How to Bench Press to Build Strength vs. Building Muscle

You probably bench press every week as part of your workout routine (and maybe even multiple times a week). The exercise is a workout staple because of its reputation for being a surefire method for building big chest muscle. Barbell bench press is also one of the big three exercises powerlifters base their entire existence around, with the goal of piling ever more plates onto the bar for the highest total weight they can manage.

But those two aspects of the bench press mean that there are different ways to approach the lift, both in terms of training philosophy and technique, in order to accomplish the goal at hand—and if you want to make the most out of your time and effort under the barbell, Men’s Health fitness director Ebenezer Samuel, C.S.C.S. says you should make sure you’re targeting one or the other.

First, it’s important to understand the difference between the two approaches. Think of them as the bodybuilder style (to build muscle) and powerlifter style (to push the most amount of weight possible).

Bodybuilder-Style Bench Press

●Engage your core

●Maintain a slight arch in the thoracic spine

The point is maximizing time under tension, making your chest work as much as possible.

Powerlifter-Style Bench Press

●Arch the back as much as possible, keeping your butt on the pad

The point of this position is that it helps to change the angle of the bar to a decline and shortens the distance the bar needs to travel, making it easier to move heavier loads.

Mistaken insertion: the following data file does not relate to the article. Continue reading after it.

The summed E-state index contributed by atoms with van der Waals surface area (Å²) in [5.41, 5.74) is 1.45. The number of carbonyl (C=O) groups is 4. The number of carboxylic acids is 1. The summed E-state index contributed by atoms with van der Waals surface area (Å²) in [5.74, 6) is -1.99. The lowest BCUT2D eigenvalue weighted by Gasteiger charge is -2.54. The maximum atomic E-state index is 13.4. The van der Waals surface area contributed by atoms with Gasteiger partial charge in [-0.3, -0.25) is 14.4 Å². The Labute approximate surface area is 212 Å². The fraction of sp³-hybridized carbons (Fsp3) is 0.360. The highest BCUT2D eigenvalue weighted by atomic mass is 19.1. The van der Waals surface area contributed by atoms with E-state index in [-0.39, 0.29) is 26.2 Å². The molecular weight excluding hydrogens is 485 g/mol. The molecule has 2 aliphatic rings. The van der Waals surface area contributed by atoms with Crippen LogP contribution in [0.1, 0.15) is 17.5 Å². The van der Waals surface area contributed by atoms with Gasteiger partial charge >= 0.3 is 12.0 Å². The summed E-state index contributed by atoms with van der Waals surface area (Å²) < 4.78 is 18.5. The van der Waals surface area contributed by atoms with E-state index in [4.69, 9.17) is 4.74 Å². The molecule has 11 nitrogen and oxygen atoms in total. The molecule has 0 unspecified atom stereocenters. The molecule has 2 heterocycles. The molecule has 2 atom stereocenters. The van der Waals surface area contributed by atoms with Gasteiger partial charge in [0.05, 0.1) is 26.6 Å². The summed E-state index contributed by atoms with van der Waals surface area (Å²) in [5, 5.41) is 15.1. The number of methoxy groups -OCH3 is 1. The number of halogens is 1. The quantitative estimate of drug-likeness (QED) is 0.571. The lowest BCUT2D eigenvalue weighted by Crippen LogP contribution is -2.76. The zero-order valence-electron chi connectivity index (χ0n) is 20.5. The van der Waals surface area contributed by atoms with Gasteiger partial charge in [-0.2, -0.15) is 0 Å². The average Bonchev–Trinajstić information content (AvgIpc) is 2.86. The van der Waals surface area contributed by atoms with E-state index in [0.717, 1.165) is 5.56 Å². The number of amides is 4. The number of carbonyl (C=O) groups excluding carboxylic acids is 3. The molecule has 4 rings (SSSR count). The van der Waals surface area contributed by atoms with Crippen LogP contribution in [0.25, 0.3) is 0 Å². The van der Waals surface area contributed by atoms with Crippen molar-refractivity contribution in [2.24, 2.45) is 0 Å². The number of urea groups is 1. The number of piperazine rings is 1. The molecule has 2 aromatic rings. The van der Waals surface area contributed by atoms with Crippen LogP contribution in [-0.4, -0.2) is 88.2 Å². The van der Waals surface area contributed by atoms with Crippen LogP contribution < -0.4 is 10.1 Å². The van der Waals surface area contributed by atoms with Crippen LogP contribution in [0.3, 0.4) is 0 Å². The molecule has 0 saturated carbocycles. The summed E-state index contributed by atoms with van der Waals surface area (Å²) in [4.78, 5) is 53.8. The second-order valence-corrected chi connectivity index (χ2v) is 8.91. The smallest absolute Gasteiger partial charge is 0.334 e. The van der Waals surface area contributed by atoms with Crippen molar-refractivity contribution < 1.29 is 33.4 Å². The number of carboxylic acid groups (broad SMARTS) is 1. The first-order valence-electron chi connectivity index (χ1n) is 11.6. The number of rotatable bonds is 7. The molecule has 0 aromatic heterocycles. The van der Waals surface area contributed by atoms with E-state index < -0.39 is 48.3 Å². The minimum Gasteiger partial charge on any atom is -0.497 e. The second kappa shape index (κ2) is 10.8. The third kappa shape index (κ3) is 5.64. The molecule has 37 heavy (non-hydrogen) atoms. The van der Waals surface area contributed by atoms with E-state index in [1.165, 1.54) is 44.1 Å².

How to Choose the Right Bench Press for You

Now comes the question: What is most important for you? What are your goals in the weight room?

If you’re looking to build big muscles but you don’t care as much about your gym stats, go with the bodybuilder-style bench press. You’ll get plenty of chest stimulation (and eventually, you might find you prefer swapping the barbell for other options that allow you to home in on the muscles to accentuate growth and shape). This is going to be the best option for most people.

Brute strength might be your end goal, and that’s okay too. There are few more satisfying feats than adding a new plate to the bar and crushing a rep. Go with the powerlifter-style bench press, and focus on progressively adding more weight to your PR max by training smart with a program that allows you to scale up safely.

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Aish Barbara

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